06 September 2009

1 in 9 Million

If all you read was the news coverage of AT&T’s wireless services, particularly since the launch of the iPhone, the stories you’d be most likely to see would be along the lines of the big New York Times piece from 3 September, “Customers Angered as iPhones Overload AT&T,” or an item from All Things Digital about the launch of multi-media messaging ability for the iPhone. The tone of these stories, for as long as I can remember, is one of complaint and frustration among the many millions of AT&T customers, including about 9 million iPhone owners.

The thing is: I find it bizarre, and completely counter to my own experience.

I have been an AT&T customer since 1996, with vague but fond memories of the acquisition of my first phone, a seemingly brick-sized Nokia that worked so well it made me a committed Nokia user, until I got my iPhone a dozen years later. Not only did the phone work well: so did the service to which it was tied. It’s precisely because of the quality combination of the two that I have remained an AT&T wireless customer ever since.

While I spend most of my time in New York City, I have also spent substantial time away from here, from very rural parts of New England to middle-of-nowhere spots in Texas between Houston and Austin, to a range of other places around the country. Rare are the times I have found myself without service. More common has been finding myself with better service than Verizon or (more dramatically) Sprint customers.

The quality of my service or experience hasn’t changed since acquiring my iPhone, either. Sure, periodically I get calls that don’t go through; but hardly so frequently as to be a meaningful factor in my general experience, and no worse than ever or, as far as I can tell, worse than friends with other phones on other services. Sure, I have moments where the downloading of my e-mail seems to take forever; but it usually turns out that some idiot has sent me 10MB of photos, and the problem is either not AT&T’s or, frankly, not so unrealistic. The broad problems described by people in the Times and the many other articles one can find with a quick search have never been my experience. At all.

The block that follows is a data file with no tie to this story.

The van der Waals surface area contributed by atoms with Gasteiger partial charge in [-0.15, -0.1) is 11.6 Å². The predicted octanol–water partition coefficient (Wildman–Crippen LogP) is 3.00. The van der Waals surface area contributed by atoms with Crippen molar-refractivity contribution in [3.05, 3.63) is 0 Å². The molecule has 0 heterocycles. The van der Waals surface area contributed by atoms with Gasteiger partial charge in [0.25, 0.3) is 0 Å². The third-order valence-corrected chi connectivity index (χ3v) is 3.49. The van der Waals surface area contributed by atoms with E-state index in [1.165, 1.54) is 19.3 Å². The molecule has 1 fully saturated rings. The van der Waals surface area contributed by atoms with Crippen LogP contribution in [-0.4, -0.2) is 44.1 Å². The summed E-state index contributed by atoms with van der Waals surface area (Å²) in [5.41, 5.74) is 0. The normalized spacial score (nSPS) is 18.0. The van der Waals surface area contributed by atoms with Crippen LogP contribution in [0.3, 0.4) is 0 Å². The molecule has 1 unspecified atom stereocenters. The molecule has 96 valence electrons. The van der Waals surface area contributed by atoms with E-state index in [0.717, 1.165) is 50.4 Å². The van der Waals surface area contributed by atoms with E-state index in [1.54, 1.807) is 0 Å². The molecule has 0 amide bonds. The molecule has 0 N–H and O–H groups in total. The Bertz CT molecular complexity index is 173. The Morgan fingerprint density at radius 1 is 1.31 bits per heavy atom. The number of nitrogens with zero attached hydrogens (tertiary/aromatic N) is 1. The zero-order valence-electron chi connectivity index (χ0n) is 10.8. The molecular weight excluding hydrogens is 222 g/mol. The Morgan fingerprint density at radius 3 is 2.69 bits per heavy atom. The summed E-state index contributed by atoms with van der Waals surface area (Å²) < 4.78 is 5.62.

If anything, I continue to find the iPhone an amazing tool (and toy), something out of the science fiction or comic books I read as a kid
and nearly the real-world equivalent of the hand-held communicators and analyzers of Star Trek. Maybe I’m just old enough that, never having expected such technology to be realized during my lifetime, I’m grateful for how well it works, even with its flaws and failings. Few technologies are perfect, and the iPhoneas a unit, and as a tool to access the AT&T serviceseems damn good to me.

I spend a lot of time using computers of varying kinds. My threshold for poor products and services is both high enough that I stuck it out with Dell and Microsoft longer than I might have, but also low enough that newly adopted tools that just don’t work well are traded out or discarded rapidly.

The iPhone and AT&T are not in that category. Let’s just hope that by writing this I’m not jinxing it.

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